Gamification is all hype.
That is the conclusion of a Gartner report that predicts 80% of current gamified applications will fail by 2014 because companies have not invested in skilled game designers. In other words, the games being used to motivate people suck, and it is causing those efforts to fail.
Who Doesn't Like Games?
Seriously, who doesn't like games? A better question would be, 'why are companies toying with people to change desired behaviors.' Companies should focus on game mechanics like balancing competition and collaboration, or defining a meaningful game economy, Brian Burke, research vice president at Gartner said in a statement. Instead, the focus is often on leader boards, points and badges, and they often are simply not engaging.
Focusing too much on just slapping meaningless rewards on activities fails to get customers, employees or the public (who ever the target is) to change behaviors or learn new skills. The goal should be to create player centric games that focus on motivation, and companies are simply not up to the task most of the time.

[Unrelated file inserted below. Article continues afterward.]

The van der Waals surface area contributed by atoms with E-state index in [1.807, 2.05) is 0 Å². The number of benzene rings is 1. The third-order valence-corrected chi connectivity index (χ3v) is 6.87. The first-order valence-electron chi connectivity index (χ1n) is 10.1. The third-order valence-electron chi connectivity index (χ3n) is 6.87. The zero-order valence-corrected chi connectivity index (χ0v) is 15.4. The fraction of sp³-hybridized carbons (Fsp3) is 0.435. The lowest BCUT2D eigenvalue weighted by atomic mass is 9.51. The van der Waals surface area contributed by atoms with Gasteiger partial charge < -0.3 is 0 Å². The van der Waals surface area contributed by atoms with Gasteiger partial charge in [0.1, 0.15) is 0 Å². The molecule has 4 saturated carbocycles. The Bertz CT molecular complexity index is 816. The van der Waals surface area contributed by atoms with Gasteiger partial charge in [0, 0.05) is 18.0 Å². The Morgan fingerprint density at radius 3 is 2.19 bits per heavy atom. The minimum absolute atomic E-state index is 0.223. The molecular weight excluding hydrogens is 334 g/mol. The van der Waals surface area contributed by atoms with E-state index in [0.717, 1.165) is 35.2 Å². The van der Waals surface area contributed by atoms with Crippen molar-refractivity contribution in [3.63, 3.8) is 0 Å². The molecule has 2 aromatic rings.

As gamification matures, companies have an opportunity to apply gamification to areas like customer engagement, employee performance and training and education, among others. However, it seems to be easier to simply install some of the hallmark badges and leader boards, and hope people respond to those tactics.
Over the last two years, the integration of social, mobile and ubiquitous access have been the biggest change in gamified applications. This has helped push gamification beyond just customer loyalty and marketing. Although gamification is still maturing, some of the most advanced applications have been in education and innovation management, Burke said.
The trend is still new internally in IT departments, but enterprises are using it mostly in project management and knowledge management to complete tasks and contribute to knowledge management databases. Additionally, IT training applications are seeing some gamification integration as well as some software development.
Two main reasons IT should be using gamification, Burke said, is to improve performance of staff, but also to demonstrate thought leadership more broadly within the organization or even externally to customers and the public.
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